Chloroquine and hydroxychloroquine: what to know about the potential coronavirus drugs

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Chloroquine and hydroxychloroquine: what to know about the potential coronavirus drugs

Chloroquine and hydroxychloroquine: what to know about the potential coronavirus drugs

Chloroquine and hydroxychloroquine: what to know about the potential coronavirus drugs

According to the Swiss-registered organization, Medicines for Malaria Venture, chloroquine is a derivative of quinine, which French chemists in 1820 isolated from the bark of the cinchona tree found in South America, employing it as a treatment for fevers.
German scientists created the synthetic chloroquine in 1934 as part of a class of anti-malarials, MMV said, and chloroquine and DDT became “the two principal weapons in WHO’s global eradication malaria campaign” following World War II, the organization said.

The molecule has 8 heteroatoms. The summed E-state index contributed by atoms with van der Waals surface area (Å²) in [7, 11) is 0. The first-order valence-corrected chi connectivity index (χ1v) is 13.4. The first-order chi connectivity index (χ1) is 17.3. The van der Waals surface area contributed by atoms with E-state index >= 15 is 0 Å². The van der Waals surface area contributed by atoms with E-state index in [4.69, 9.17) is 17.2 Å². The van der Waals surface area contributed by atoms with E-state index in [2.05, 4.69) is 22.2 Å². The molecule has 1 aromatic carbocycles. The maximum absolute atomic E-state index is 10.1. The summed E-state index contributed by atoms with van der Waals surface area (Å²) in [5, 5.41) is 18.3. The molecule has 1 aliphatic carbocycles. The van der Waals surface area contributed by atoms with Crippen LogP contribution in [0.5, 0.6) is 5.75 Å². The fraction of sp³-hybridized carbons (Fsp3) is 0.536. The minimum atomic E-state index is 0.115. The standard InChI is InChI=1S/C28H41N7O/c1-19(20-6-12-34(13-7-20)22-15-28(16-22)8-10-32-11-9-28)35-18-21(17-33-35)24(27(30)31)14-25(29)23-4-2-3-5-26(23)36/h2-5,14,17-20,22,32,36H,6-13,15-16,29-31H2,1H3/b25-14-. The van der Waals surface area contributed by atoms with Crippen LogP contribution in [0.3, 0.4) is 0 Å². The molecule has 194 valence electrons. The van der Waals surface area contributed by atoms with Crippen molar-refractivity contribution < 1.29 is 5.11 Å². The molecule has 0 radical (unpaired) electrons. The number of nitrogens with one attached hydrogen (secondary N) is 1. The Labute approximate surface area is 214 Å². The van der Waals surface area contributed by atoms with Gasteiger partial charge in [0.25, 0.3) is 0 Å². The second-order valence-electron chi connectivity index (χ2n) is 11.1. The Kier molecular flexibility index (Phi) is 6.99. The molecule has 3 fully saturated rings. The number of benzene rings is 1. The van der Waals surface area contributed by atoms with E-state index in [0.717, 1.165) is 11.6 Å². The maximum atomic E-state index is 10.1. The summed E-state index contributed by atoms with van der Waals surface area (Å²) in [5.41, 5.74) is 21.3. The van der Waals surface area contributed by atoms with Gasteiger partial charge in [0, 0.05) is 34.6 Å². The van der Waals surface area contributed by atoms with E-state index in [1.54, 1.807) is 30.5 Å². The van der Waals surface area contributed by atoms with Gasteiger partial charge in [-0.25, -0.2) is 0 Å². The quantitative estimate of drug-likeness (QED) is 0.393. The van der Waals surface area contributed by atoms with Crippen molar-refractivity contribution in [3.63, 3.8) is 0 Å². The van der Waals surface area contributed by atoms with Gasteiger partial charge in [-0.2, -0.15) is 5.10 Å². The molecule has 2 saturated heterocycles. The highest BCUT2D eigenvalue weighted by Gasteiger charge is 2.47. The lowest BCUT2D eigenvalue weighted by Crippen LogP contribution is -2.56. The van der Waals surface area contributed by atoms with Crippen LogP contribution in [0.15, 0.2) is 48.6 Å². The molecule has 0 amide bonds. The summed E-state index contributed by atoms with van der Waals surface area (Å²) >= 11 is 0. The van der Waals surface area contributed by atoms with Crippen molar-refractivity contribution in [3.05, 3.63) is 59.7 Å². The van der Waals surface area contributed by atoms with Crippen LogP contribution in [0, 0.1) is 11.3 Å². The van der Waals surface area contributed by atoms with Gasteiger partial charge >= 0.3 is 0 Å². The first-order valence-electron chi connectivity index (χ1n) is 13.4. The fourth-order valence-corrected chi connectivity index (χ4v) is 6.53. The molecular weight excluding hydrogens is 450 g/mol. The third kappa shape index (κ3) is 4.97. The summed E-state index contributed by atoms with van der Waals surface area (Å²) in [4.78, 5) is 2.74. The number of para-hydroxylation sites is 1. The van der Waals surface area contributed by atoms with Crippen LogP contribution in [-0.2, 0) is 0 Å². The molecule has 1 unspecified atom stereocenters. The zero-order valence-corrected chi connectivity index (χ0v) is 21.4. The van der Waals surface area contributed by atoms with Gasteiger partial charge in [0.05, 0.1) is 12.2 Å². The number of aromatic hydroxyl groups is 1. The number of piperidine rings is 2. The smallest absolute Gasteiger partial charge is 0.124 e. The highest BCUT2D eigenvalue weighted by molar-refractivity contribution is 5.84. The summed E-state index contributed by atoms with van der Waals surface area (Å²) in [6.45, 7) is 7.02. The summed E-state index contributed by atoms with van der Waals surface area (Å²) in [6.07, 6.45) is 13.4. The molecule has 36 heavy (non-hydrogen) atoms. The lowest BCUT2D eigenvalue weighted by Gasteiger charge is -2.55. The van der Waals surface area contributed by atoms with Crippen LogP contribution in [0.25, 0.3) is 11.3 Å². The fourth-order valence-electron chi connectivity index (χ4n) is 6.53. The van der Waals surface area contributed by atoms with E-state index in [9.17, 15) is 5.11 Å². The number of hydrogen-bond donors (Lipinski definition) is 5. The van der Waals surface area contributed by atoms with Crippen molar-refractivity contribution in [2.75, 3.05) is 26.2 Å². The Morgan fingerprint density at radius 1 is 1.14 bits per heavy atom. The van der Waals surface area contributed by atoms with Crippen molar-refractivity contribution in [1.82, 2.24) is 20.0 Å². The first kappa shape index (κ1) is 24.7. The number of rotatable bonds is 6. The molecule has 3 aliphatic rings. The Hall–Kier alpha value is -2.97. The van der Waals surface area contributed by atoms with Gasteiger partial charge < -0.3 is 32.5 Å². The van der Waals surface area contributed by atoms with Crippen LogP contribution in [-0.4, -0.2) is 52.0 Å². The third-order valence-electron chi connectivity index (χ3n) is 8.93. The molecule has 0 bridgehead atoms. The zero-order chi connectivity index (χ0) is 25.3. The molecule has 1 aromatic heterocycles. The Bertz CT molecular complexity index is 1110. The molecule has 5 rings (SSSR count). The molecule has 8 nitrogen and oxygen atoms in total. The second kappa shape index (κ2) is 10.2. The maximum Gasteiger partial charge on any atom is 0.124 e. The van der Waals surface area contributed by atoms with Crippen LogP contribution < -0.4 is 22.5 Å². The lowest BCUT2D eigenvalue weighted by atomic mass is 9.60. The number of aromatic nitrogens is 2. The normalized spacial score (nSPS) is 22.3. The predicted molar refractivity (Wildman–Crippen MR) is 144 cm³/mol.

Hydroxychloroquine is what’s known as an analog of chloroquine, meaning the two have similar structures but different chemical and biological properties. The former is considered the less toxic derivative, according to studies.
It’s given to patients with rheumatoid arthritis, lupus and the blood disorder porphyria cutanea tarda, the CDC said.

Chloroquine and hydroxychloroquine: what to know about the potential coronavirus drugs

Chloroquine and hydroxychloroquine: what to know about the potential coronavirus drugs

Chloroquine and hydroxychloroquine: what to know about the potential coronavirus drugs